Traditional & small businesses in Morocco
This post is the first of a series structured in 7 parts:

  • First part: who are these grocers? How are they organized? What are their needs?
  • Second part: what payment methods they use? Do they grant loans to their customers? Are they interested in payment terminals?
  • The following 4 parts deal specifically with 4 product categories
    • Third part: stocks, sales and communication in the soda category
    • Fourth part: stocks, sales and communication in the cooking oils category
    • Fifth part: stocks, sales and communication in the cookies & biscuits category
    • Sixth part: stocks, sales and communication in the bottled water category
  • Seventh part: main expectations for brand owners and suppliers
After 3 decades of competition with supermarkets, traditional shops still hold 80% of the distribution market, estimated at 200 billion DH.

Proximity, payment facilities, opening hours and home delivery are the main assets of these traditional businesses. Brands have understood this and are giving them more and more importance through promotions, freebies, displays …

Brand performance in traditional stores

In this wave of Market Insights, we interviewed more than 400 traders located in 16 districts of Casablanca -cf. methodology, in order to better understand them. We will then look at 4 categories of products whose market structure is oligopolistic. For each one, we will have a look at the regularity of the supply, the reactivity in the event of stock shortages, the frequency of visits and the level of skills of the salespeople then finally the quality of the communication of these companies with respect to these businesses.

This first part deals with the profile of the owners for these traditional businesses, the surface of their points of sale and their equipment needs.

4 out of 10 grocers in Casablanca are under 35 years old

Business transmitted from father to son or new challenges, local trade seems to attract young people.

According to the results of our study, 4 out of 10 grocers are under 35 and only 13% are over 55.

Traditional businesses in upscale neighborhoods are generally younger than their counterparts in middle and lower-income neighborhoods.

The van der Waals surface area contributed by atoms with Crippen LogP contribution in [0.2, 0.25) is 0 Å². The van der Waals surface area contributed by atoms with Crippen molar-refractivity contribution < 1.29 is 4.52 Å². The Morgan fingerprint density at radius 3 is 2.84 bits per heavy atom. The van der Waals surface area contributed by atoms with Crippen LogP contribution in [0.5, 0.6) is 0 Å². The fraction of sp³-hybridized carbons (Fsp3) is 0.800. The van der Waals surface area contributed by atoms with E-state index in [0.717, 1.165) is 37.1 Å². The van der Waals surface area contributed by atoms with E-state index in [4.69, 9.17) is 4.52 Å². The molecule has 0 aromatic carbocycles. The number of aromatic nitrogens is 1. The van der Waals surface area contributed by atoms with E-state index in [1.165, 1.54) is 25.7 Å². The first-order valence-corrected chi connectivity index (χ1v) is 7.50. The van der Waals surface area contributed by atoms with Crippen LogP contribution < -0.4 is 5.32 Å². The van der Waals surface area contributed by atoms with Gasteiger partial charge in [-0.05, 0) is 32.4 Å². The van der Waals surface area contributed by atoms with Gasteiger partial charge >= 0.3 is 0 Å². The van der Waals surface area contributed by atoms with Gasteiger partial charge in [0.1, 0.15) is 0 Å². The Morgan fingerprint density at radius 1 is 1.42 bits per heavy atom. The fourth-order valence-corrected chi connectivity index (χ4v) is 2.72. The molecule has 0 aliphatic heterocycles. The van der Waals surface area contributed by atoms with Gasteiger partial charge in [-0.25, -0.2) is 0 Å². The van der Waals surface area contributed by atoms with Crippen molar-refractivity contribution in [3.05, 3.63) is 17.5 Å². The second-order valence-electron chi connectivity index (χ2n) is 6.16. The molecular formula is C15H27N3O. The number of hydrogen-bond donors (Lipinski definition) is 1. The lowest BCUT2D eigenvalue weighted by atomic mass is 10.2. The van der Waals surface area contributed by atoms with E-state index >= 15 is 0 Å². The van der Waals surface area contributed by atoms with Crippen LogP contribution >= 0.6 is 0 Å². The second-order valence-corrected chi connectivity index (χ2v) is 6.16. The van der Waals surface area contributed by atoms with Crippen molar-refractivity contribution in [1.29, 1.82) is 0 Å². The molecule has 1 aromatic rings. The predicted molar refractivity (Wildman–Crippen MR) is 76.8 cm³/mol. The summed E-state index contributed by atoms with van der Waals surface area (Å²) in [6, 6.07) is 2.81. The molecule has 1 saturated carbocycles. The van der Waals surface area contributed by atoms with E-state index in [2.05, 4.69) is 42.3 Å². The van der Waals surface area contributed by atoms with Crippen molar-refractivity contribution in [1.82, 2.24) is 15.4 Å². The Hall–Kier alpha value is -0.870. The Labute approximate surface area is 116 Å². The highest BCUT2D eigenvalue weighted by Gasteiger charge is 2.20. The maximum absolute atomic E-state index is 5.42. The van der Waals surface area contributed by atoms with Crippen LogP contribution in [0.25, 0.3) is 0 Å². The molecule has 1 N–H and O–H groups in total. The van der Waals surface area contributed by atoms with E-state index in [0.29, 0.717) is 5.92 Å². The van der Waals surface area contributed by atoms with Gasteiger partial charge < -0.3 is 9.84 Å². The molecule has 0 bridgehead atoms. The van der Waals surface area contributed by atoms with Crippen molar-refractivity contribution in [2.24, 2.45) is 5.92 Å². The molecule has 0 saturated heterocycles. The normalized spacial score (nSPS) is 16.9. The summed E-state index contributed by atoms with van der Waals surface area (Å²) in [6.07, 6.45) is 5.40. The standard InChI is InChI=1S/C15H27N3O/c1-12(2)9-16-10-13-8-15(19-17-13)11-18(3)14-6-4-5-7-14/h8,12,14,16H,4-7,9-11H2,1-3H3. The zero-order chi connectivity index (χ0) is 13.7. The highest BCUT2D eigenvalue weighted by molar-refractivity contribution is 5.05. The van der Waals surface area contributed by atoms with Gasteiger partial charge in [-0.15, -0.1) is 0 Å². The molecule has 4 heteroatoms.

• 20 – 24 years old 8% 8%
  • 25 – 34 years old 31% 31%
  • 34 – 44 years old 27% 27%
  • 45 – 54 years old 21% 21%
  • More than 55 years old 13% 13%

Mostly very small areas…

With an average size of 37 m², the size necessary for setting up a traditional business is far from being a barrier to entry, unlike supermarkets which require at least 1000 m².

Of all the traditional shops interviewed, 69% have an available area of less than 40 m². This trend is even more accentuated in lower-income neighborhoods where these shops represent 80%. Conversely, a quarter of these small businesses in the middle and upscale districts are comprised of more than 60m² against only 5%in the more popular districts.

…with appropriately sized facilities

8 out of 10 businesses have only a small space or a counter

  • Large open space 18% 18%
  • Small open space 63% 63%
  • Counter only 20% 20%

19% are nevertheless equipped with warehouses

This proportion rises to 32% in upscale neighborhoods and 36% in shops over 40m².

%

Have access to a warehouse

When asked, most of them mention that they need a tarpaulin!!

The needs expressed by grocers differ according to the size of the business and the type of neighborhood.

Overall, 16% said they needed a tarp and 12% said they needed a surveillance camera.

However, in upscale neighborhoods cameras are mentioned by almost a quarter of our respondents, it is unsurprisingly their greatest need along with with electric curtains (15%).

  • Tarpaulin 16% 16%
  • Surveillance camera 12% 12%
  • Fridge 9% 9%
  • Cash register 9% 9%
  • Electric curtains 8% 8%
  • Counter 8% 8%
  • Others 9% 9%
  • None 28% 28%
The advent of new actors in the market, both more modern and better organized in central Casablanca, such as BIM, SUPECO, Carrefour Market and now Marjane Market, will force these small business to adapt. However, the criticality of their role in brand strategy is not about to diminish.

Before tackling the performance of brands of cookies, bottled water, oils and sodas in traditional shops, we will first discuss the subject of payment. To find out more about the loans they grant to their clients or how they feel about payment terminals, you can check the next article in this series.

Survey methodology
Data collection mode: Face to face

Collection period: from April 4th to April 18th 2019.

Surveyed locations: 16 neighborhoods of Casablanca.

Sample: 410 small businesses.

Quota details
1-Neighborhoods:

Neighborhood%Sample size
2 Mars5%20
Ain Sbaa4%17
Beauséjour7%29
Bourgogne6%24
Derb sultan8%34
Gauthier5%19
Hay Hassani6%25
La Gironde8%31
Maarif7%30
Mers sultan7%29
Oulfa7%30
Q des hopitaux7%30
Racine2%10
Sbata7%29
Sidi Maarouf6%26
Total100%410

 

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